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in ascending and resolution) as well of sciences and conclusions, as of entities and natures, as I before noted. And therefore as the understanding is not quieted in philosophical enquiries about created things, till it have, according to their several differences, ranged them severally within the compass of some finite line, and subordinated the inferiors of every kind, 'sub uno summo genere,' under one chief; and rests not in the resolution of effects into their causes, till it come to aliquid primum' in time, in motion, in place, in causality, and essential dependance;-so likewise it is in knowledge and truth, notwithstanding 'à parte-post,' downward, our pursuits of them seem infinite and unlimited, by reason of our own infiniteness and æviternity that way; yet upward, in the resolving of truth into its causes and originals, the understanding is altogether impatient of proceeding ' in infinitum,' and never rests till it finds a 'non ultra,' an utmost link in the chain of any science; and such a prime, universal, unquestionable, unprovable truth, from whence all inferior collections are fundamentally raised; and this is the truth of principles: which if it be traduced and made crooked by the wrestings of any private conceit, mis-shapes all conclusions that are derived from it. For if the foundation be weak, the whole edifice totters: if the root and fountain be bitter, all the branches and streams have their proportionable corruptions.

Now the abuse of principles, is either by falsifying and casting absurd glosses upon them within their own limits; as when philosophical errors are falsely grounded upon philosophical axioms, which is 'error consequentiæ,' or 'illationis,' an error in the consequence of one from the other: or else by transferring the truth of them beyond their own. bounds, into the territories (as I may so speak) of another science, making them to encroach and to uphold conclusions contrary to the nature of their subject; which is 'error dependentiæ,' or 'subordinationis,' an error in the dependance of one or the other. For the former, it hath been always either the subtilty or modesty of error, to shroud itself under truth; and, that it might make its fancies the more plausible, to fasten them upon undeniable grounds, and by a strange kind of chymistry, to extract darkness out of light. Fraus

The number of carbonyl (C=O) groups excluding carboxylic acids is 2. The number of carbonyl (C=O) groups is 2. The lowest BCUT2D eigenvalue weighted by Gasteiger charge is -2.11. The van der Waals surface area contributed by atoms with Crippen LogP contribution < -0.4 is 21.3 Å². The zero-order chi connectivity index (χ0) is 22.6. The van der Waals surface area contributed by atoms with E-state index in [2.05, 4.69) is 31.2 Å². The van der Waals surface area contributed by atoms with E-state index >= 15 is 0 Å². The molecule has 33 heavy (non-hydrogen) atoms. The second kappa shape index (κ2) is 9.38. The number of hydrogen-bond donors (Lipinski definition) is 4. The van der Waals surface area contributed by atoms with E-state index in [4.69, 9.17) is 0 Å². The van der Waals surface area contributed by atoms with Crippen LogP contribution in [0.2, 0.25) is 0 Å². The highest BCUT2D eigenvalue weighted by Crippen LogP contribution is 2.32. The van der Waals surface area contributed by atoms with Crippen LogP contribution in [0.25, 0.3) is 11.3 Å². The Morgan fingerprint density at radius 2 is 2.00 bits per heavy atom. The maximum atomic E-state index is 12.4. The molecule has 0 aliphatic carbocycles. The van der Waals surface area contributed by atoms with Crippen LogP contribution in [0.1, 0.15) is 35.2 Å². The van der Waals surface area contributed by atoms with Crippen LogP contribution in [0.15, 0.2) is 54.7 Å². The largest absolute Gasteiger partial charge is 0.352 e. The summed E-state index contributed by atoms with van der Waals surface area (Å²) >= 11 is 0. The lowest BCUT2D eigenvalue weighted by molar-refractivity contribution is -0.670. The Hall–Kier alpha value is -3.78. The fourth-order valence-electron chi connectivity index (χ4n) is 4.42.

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sibi in parvis,' said Fabius Maximus, in Livy a, upon another occasion I will alter it thus, "Error sibi in parvis fidem præstruit, ut cum mercede magna fallat.” b Unreasonable and groundless fancies always shelter themselves under a plausible pretence of truth, and ostentation of reason: as Praxiteles the painter drew the picture of Venus by the face of his minion Cratina, that so, by an honourable pretext, he might procure adoration to a harlot. Thus as Platod is said, when he inveighed chiefly against orators, most of all to have played the orator; (making a sword of eloquence to wound itself) so they, on the contrary, never more wrong knowledge, than when they promise to promote it most. was the custom of that Scipio, honoured afterwards by the name of his Punic conquest, always before he set upon any business, (as Livy reports of him) to enter the Capitol alone, pretending thereby a consultation with the Gods, about the justness, issue, and success of his intended designs; and then, "Apud multitudinem, pleraque, velut mente divinitus monita, agebat ;" he bore the multitude in hand, that whatsoever exploits he persuaded them to attempt, had all the approbation and unerring judgement of their Deities. What were the ends of this man, whether an ambitious hope of fastening an opinion of his own divineness in the midst of the people, or a happy and politick imposture, the better to press those people (always more inclinable to the persuasion of superstition than reason) to a free execution of his designs,— it is not here necessary to enquire. Sure I am, even in matters of greatest consequence, there have never been wanting the like impostors, who boldly pretend unto truth, when they cunningly oppose it; as Jacob, in Esau's clothes, robbed Esau of the blessing; or as the ivy, which when it embraceth the oak, doth withal weaken and consume it. And this is a very preposterous and perverse method, first, to entertain corrupt conceits, and then to wrest and hale principles to the